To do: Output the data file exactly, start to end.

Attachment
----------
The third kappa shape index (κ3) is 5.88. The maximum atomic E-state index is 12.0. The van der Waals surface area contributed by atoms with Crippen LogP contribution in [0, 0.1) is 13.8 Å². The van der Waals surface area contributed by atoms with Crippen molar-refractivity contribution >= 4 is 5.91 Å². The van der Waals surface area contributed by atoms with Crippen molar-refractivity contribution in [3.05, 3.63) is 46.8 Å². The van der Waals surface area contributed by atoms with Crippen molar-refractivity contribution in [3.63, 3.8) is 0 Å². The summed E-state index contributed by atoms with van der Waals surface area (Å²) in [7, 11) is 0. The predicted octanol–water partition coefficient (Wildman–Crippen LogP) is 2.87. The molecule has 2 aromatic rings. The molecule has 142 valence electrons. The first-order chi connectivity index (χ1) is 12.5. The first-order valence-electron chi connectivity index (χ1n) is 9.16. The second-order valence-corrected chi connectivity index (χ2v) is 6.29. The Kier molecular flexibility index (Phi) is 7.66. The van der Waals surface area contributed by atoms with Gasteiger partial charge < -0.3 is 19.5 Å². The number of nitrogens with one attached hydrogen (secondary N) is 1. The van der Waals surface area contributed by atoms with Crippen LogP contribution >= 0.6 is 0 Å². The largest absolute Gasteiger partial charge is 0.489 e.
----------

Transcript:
The third kappa shape index (κ3) is 5.88. The maximum atomic E-state index is 12.0. The van der Waals surface area contributed by atoms with Crippen LogP contribution in [0, 0.1) is 13.8 Å². The van der Waals surface area contributed by atoms with Crippen molar-refractivity contribution >= 4 is 5.91 Å². The van der Waals surface area contributed by atoms with Crippen molar-refractivity contribution in [3.05, 3.63) is 46.8 Å². The van der Waals surface area contributed by atoms with Crippen molar-refractivity contribution in [3.63, 3.8) is 0 Å². The summed E-state index contributed by atoms with van der Waals surface area (Å²) in [7, 11) is 0. The predicted octanol–water partition coefficient (Wildman–Crippen LogP) is 2.87. The molecule has 2 aromatic rings. The molecule has 142 valence electrons. The first-order chi connectivity index (χ1) is 12.5. The first-order valence-electron chi connectivity index (χ1n) is 9.16. The second-order valence-corrected chi connectivity index (χ2v) is 6.29. The Kier molecular flexibility index (Phi) is 7.66. The van der Waals surface area contributed by atoms with Gasteiger partial charge < -0.3 is 19.5 Å². The number of nitrogens with one attached hydrogen (secondary N) is 1. The van der Waals surface area contributed by atoms with Crippen LogP contribution >= 0.6 is 0 Å². The largest absolute Gasteiger partial charge is 0.489 e.